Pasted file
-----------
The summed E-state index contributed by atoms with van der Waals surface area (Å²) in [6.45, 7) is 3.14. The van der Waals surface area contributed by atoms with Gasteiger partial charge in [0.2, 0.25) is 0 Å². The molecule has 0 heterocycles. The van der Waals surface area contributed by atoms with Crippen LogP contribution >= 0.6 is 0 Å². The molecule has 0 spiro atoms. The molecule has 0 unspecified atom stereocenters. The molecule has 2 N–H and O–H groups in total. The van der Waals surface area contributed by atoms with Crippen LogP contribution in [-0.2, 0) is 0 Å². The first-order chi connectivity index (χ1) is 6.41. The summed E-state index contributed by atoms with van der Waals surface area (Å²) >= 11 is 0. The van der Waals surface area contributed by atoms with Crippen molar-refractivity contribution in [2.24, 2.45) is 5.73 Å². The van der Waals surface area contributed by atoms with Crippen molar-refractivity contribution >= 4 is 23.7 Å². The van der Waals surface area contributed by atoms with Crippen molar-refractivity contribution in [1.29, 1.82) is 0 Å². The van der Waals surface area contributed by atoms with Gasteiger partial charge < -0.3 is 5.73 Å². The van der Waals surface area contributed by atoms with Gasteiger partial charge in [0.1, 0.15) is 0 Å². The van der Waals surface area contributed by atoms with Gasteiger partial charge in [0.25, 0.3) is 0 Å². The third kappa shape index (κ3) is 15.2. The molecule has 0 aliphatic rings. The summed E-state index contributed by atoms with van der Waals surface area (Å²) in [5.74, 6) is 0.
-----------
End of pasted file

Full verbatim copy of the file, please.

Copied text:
The summed E-state index contributed by atoms with van der Waals surface area (Å²) in [6.45, 7) is 3.14. The van der Waals surface area contributed by atoms with Gasteiger partial charge in [0.2, 0.25) is 0 Å². The molecule has 0 heterocycles. The van der Waals surface area contributed by atoms with Crippen LogP contribution >= 0.6 is 0 Å². The molecule has 0 spiro atoms. The molecule has 0 unspecified atom stereocenters. The molecule has 2 N–H and O–H groups in total. The van der Waals surface area contributed by atoms with Crippen LogP contribution in [-0.2, 0) is 0 Å². The first-order chi connectivity index (χ1) is 6.41. The summed E-state index contributed by atoms with van der Waals surface area (Å²) >= 11 is 0. The van der Waals surface area contributed by atoms with Crippen molar-refractivity contribution in [2.24, 2.45) is 5.73 Å². The van der Waals surface area contributed by atoms with Crippen molar-refractivity contribution >= 4 is 23.7 Å². The van der Waals surface area contributed by atoms with Crippen molar-refractivity contribution in [1.29, 1.82) is 0 Å². The van der Waals surface area contributed by atoms with Gasteiger partial charge < -0.3 is 5.73 Å². The van der Waals surface area contributed by atoms with Gasteiger partial charge in [0.1, 0.15) is 0 Å². The van der Waals surface area contributed by atoms with Gasteiger partial charge in [0.25, 0.3) is 0 Å². The third kappa shape index (κ3) is 15.2. The molecule has 0 aliphatic rings. The summed E-state index contributed by atoms with van der Waals surface area (Å²) in [5.74, 6) is 0.